Frank Norris Additional Biography


(Survey of Novels and Novellas)

Frank Norris was the son of Gertrude Doggett and Benjamin Franklin Norris, a successful businessman specializing in wholesale jewelry. Born in 1870, Norris’s early years were spent in Chicago. Except for a trip to Europe when he was eight years old, Norris’s childhood was rather uneventful. At age fourteen, he moved with his family to California. They settled first in Oakland and then moved to a large house on Sacramento Street in San Francisco. His father began a real estate development business, building cheap houses for working-class people to rent, and enjoyed financial success. The young Norris would later write about these houses in his first novel.

Frank Norris found San Francisco stimulating. The family home was located only a block from fashionable Van Ness Avenue with its ongoing series of parades and pageants and only a few blocks from the business section of Polk Street with its rich variety of small shops—there was even a dental parlor with a grotesque golden tooth sign hanging from the building. The scenes and settings were memorable, and Norris captured many of them for later use as local color in his novels.

In 1885, Norris was enrolled in the Belmont Academy. This marked the beginning of a long, largely unsuccessful attempt at formal schooling. Norris had neither the temperament nor the talent in mathematics for scholarship and, after breaking his arm playing football scarcely one year after enrolling, he quit the academy for a convalescence at home. It was during this period that he made up his mind to pursue a career as an artist.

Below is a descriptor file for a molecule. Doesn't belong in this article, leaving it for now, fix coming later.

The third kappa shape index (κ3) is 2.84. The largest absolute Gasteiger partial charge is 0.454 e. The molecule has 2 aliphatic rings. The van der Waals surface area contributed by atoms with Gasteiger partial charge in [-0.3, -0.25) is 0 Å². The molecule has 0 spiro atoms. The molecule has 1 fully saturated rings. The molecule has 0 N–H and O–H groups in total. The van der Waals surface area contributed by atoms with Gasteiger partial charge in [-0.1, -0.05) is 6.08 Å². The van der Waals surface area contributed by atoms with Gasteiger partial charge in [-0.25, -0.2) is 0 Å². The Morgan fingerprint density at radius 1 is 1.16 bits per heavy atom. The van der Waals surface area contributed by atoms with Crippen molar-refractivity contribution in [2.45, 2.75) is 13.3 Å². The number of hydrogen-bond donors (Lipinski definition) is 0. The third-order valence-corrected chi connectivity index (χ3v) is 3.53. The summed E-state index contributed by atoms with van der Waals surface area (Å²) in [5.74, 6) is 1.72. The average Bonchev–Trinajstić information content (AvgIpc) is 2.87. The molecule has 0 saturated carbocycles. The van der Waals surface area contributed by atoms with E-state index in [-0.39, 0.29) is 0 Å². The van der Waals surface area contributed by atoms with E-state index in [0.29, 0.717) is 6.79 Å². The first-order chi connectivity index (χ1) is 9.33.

After a short stint at Boy’s High School, Norris convinced his parents to send him to the San Francisco Art Association School. His success there persuaded Benjamin Norris to send him to the finest art schools in Paris. While Norris did not learn how to paint in Paris, he did learn the fundamentals and principles of art and also the discipline that would later serve him well as a writer. Convinced that his son was not spending his time painting, Norris’s father called him home in 1889. Norris returned from France with a new interest in writing and, more important, a solid foundation on which to build his writing career.

In the fall of 1890, Norris entered the University of California, Berkeley, determined to become a writer. Almost at once he found himself at odds with the English Department faculty over proper methods of composition. His academic progress in mathematics was abysmal. Norris turned to a more social life and joined Phi Gamma Delta fraternity. There he found a perfect outlet for his frustrations and a wealth of amusements to occupy his time. Although his academic career at Berkeley was undistinguished, Norris’s fraternity pranks were memorable.

While Norris was gaining a reputation as a prankster, his family...

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(Society and Self, Critical Representations in Literature)

ph_0111201270-Norris.jpg Frank Norris. Published by Salem Press, Inc.